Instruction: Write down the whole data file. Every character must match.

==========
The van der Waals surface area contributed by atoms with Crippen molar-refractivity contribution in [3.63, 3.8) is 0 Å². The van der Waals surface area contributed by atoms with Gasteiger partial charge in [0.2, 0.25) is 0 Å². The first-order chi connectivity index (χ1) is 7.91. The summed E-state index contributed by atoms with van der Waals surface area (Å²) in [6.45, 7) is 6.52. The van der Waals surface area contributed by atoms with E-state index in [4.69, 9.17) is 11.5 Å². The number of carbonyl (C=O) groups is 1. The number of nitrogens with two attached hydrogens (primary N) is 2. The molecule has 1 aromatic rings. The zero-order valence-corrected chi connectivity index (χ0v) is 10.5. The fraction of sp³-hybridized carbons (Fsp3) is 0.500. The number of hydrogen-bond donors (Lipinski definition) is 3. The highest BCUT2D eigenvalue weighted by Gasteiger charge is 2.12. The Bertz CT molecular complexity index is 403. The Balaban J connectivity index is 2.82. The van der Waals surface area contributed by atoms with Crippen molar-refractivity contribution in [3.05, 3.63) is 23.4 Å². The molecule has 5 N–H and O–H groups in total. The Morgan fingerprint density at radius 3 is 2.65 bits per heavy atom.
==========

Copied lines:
The van der Waals surface area contributed by atoms with Crippen molar-refractivity contribution in [3.63, 3.8) is 0 Å². The van der Waals surface area contributed by atoms with Gasteiger partial charge in [0.2, 0.25) is 0 Å². The first-order chi connectivity index (χ1) is 7.91. The summed E-state index contributed by atoms with van der Waals surface area (Å²) in [6.45, 7) is 6.52. The van der Waals surface area contributed by atoms with E-state index in [4.69, 9.17) is 11.5 Å². The number of carbonyl (C=O) groups is 1. The number of nitrogens with two attached hydrogens (primary N) is 2. The molecule has 1 aromatic rings. The zero-order valence-corrected chi connectivity index (χ0v) is 10.5. The fraction of sp³-hybridized carbons (Fsp3) is 0.500. The number of hydrogen-bond donors (Lipinski definition) is 3. The highest BCUT2D eigenvalue weighted by Gasteiger charge is 2.12. The Bertz CT molecular complexity index is 403. The Balaban J connectivity index is 2.82. The van der Waals surface area contributed by atoms with Crippen molar-refractivity contribution in [3.05, 3.63) is 23.4 Å². The molecule has 5 N–H and O–H groups in total. The Morgan fingerprint density at radius 3 is 2.65 bits per heavy atom.